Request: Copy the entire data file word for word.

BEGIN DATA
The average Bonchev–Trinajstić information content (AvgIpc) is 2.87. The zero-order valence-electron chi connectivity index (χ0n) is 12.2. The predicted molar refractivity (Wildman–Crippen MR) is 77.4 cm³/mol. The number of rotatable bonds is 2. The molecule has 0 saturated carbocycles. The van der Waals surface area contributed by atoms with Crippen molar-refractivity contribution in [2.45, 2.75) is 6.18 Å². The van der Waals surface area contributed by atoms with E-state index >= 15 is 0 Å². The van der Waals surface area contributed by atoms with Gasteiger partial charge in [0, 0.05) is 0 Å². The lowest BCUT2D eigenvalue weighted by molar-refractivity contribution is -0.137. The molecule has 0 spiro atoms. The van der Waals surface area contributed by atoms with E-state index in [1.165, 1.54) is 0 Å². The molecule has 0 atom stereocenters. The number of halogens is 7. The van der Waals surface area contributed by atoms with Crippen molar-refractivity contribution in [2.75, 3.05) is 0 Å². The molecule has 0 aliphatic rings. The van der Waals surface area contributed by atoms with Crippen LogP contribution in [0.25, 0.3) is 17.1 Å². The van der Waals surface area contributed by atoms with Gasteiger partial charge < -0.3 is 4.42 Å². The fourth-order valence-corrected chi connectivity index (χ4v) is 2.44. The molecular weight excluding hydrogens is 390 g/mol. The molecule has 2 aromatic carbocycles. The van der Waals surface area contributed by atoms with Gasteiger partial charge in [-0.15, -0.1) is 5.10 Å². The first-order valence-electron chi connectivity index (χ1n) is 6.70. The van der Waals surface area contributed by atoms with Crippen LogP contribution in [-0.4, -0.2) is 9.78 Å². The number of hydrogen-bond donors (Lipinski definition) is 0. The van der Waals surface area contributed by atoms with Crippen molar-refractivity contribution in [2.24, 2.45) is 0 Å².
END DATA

The average Bonchev–Trinajstić information content (AvgIpc) is 2.87. The zero-order valence-electron chi connectivity index (χ0n) is 12.2. The predicted molar refractivity (Wildman–Crippen MR) is 77.4 cm³/mol. The number of rotatable bonds is 2. The molecule has 0 saturated carbocycles. The van der Waals surface area contributed by atoms with Crippen molar-refractivity contribution in [2.45, 2.75) is 6.18 Å². The van der Waals surface area contributed by atoms with E-state index >= 15 is 0 Å². The van der Waals surface area contributed by atoms with Gasteiger partial charge in [0, 0.05) is 0 Å². The lowest BCUT2D eigenvalue weighted by molar-refractivity contribution is -0.137. The molecule has 0 spiro atoms. The van der Waals surface area contributed by atoms with E-state index in [1.165, 1.54) is 0 Å². The molecule has 0 atom stereocenters. The number of halogens is 7. The van der Waals surface area contributed by atoms with Crippen molar-refractivity contribution in [2.75, 3.05) is 0 Å². The molecule has 0 aliphatic rings. The van der Waals surface area contributed by atoms with Crippen LogP contribution in [0.25, 0.3) is 17.1 Å². The van der Waals surface area contributed by atoms with Gasteiger partial charge < -0.3 is 4.42 Å². The fourth-order valence-corrected chi connectivity index (χ4v) is 2.44. The molecular weight excluding hydrogens is 390 g/mol. The molecule has 2 aromatic carbocycles. The van der Waals surface area contributed by atoms with Gasteiger partial charge in [-0.15, -0.1) is 5.10 Å². The first-order valence-electron chi connectivity index (χ1n) is 6.70. The van der Waals surface area contributed by atoms with Crippen LogP contribution in [-0.4, -0.2) is 9.78 Å². The number of hydrogen-bond donors (Lipinski definition) is 0. The van der Waals surface area contributed by atoms with Crippen molar-refractivity contribution in [2.24, 2.45) is 0 Å².